The previous problem can be solved in a shorter way using difficult conditions.

Let's understand what is **COMPLEX CONDITIONS**

The simplest conditions consist of one relationship (more, less, etc.) But sometimes it is necessary to combine simple conditions into more complex ones, for example: **it is cold outside and it rains**. Two simple conditions (it’s cold outside), (it’s raining outside) are connected by a bunch **AND**.

**DIFFICULT CONDITION **- consists of two or more simple relations (conditions), which are combined using logical operations

**AND **- logical multiplication - in the C++ language it is written as **&&** (or **and**)

**OR **- logical multiplication - written in C++ as **||** (or **or**)

**NOT **- logical multiplication - in the C++ language it is written like **!**

Operator **AND** - requires the simultaneous fulfillment of two conditions

`condition 1 && condition 2`

- will take true value only if both simple conditions are true at the same time

**moreover, in the C++ programming language - if condition 1 is false, then condition 2 will not be checked**

Operator **OR **- requires at least one of the conditions to be met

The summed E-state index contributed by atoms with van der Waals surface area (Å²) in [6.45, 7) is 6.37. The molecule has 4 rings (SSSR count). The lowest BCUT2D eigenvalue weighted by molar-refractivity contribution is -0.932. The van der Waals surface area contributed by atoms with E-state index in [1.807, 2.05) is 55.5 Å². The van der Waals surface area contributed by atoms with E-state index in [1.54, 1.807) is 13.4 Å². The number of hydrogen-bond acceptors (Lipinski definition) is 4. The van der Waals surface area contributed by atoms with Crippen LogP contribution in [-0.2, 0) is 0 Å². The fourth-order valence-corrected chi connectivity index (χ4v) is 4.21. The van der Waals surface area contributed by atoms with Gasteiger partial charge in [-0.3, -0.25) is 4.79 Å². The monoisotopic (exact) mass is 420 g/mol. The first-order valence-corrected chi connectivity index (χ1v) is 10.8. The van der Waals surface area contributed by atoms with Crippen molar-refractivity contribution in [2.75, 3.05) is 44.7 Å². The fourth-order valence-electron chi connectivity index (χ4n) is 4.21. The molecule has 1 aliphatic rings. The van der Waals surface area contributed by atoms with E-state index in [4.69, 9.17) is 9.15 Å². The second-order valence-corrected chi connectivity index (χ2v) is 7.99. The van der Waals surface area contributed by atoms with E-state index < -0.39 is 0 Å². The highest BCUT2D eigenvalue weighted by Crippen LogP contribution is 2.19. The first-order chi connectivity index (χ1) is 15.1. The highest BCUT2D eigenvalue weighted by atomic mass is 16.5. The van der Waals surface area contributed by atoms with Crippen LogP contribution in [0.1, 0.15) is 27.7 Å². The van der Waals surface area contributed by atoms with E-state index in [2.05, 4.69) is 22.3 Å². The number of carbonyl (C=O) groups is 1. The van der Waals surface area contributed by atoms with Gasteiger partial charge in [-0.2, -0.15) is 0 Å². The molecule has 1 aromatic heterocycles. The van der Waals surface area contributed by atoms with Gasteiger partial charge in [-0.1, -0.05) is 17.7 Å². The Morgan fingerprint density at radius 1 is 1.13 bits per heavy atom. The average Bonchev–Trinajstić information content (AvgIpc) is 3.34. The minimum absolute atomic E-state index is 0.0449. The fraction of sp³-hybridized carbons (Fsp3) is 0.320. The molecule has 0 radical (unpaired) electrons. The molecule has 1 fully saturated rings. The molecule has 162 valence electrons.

`condition 1 || condition 2 `

- will take a false value only if both simple conditions are false at the same time

*moreover, in the C programming language - if condition 1 is true, then condition 2 will not be checked*

Operation **NOT**

`! condition 1`

- will take a false value, condition 1 is true and vice versa

**For example, the following two conditions are equivalent: A> B and! (A <= B)**

**PRIORITY FOR PERFORMING LOGIC OPERATIONS AND RELATIONS**

1 operation in parentheses

2 operation NOT

3 logical relationships>, <,> =, <=, ==,! =

4 operation AND

5 operation OR

Parentheses are used to change the order of actions.

**BOOLEAN VARIABLES**

In many programming languages, it is possible to use variables that store logical values ("true" / "false"). In C ++, such variables can take the values true (true) or false (false). For example, a program fragment

bool a, b;
a = true;
b = false;
cout << a || b;

Displays 1 (which corresponds to true, false corresponds to 0).

Boolean variables are of type bool, named after the English mathematician George Boole, the creator of the algebra of logic.